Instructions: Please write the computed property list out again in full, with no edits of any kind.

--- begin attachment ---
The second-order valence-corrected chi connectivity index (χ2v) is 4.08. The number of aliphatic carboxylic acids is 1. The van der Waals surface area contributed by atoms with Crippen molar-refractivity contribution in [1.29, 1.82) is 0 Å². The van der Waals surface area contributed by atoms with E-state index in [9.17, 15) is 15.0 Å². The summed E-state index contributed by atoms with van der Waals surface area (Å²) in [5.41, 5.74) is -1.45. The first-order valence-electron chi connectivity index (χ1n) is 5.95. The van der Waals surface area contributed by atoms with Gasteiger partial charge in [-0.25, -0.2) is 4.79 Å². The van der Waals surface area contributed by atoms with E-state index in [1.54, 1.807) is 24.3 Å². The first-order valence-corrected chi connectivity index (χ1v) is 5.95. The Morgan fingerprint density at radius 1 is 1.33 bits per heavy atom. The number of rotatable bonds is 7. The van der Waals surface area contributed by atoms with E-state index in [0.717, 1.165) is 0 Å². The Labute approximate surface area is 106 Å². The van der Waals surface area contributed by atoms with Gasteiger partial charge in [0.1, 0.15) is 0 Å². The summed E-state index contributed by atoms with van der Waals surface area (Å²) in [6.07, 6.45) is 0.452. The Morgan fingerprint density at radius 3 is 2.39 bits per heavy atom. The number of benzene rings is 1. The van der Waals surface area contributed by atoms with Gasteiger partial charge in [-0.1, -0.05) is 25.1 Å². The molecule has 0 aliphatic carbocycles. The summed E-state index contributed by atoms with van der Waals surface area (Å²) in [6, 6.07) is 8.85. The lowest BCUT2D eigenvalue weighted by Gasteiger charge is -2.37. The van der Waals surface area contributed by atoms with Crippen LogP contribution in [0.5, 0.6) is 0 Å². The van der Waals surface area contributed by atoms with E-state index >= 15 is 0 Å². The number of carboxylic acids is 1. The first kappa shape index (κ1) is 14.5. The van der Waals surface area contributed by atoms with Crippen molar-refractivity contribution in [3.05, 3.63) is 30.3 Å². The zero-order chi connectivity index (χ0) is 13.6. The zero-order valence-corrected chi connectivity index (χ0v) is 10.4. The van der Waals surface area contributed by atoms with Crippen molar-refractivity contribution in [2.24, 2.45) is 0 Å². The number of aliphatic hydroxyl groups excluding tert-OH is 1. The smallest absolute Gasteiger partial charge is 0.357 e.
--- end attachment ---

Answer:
The second-order valence-corrected chi connectivity index (χ2v) is 4.08. The number of aliphatic carboxylic acids is 1. The van der Waals surface area contributed by atoms with Crippen molar-refractivity contribution in [1.29, 1.82) is 0 Å². The van der Waals surface area contributed by atoms with E-state index in [9.17, 15) is 15.0 Å². The summed E-state index contributed by atoms with van der Waals surface area (Å²) in [5.41, 5.74) is -1.45. The first-order valence-electron chi connectivity index (χ1n) is 5.95. The van der Waals surface area contributed by atoms with Gasteiger partial charge in [-0.25, -0.2) is 4.79 Å². The van der Waals surface area contributed by atoms with E-state index in [1.54, 1.807) is 24.3 Å². The first-order valence-corrected chi connectivity index (χ1v) is 5.95. The Morgan fingerprint density at radius 1 is 1.33 bits per heavy atom. The number of rotatable bonds is 7. The van der Waals surface area contributed by atoms with E-state index in [0.717, 1.165) is 0 Å². The Labute approximate surface area is 106 Å². The van der Waals surface area contributed by atoms with Gasteiger partial charge in [0.1, 0.15) is 0 Å². The summed E-state index contributed by atoms with van der Waals surface area (Å²) in [6.07, 6.45) is 0.452. The Morgan fingerprint density at radius 3 is 2.39 bits per heavy atom. The number of benzene rings is 1. The van der Waals surface area contributed by atoms with Gasteiger partial charge in [-0.1, -0.05) is 25.1 Å². The molecule has 0 aliphatic carbocycles. The summed E-state index contributed by atoms with van der Waals surface area (Å²) in [6, 6.07) is 8.85. The lowest BCUT2D eigenvalue weighted by Gasteiger charge is -2.37. The van der Waals surface area contributed by atoms with Crippen LogP contribution in [0.5, 0.6) is 0 Å². The van der Waals surface area contributed by atoms with E-state index >= 15 is 0 Å². The number of carboxylic acids is 1. The first kappa shape index (κ1) is 14.5. The van der Waals surface area contributed by atoms with Crippen molar-refractivity contribution in [3.05, 3.63) is 30.3 Å². The zero-order chi connectivity index (χ0) is 13.6. The zero-order valence-corrected chi connectivity index (χ0v) is 10.4. The van der Waals surface area contributed by atoms with Crippen molar-refractivity contribution in [2.24, 2.45) is 0 Å². The number of aliphatic hydroxyl groups excluding tert-OH is 1. The smallest absolute Gasteiger partial charge is 0.357 e.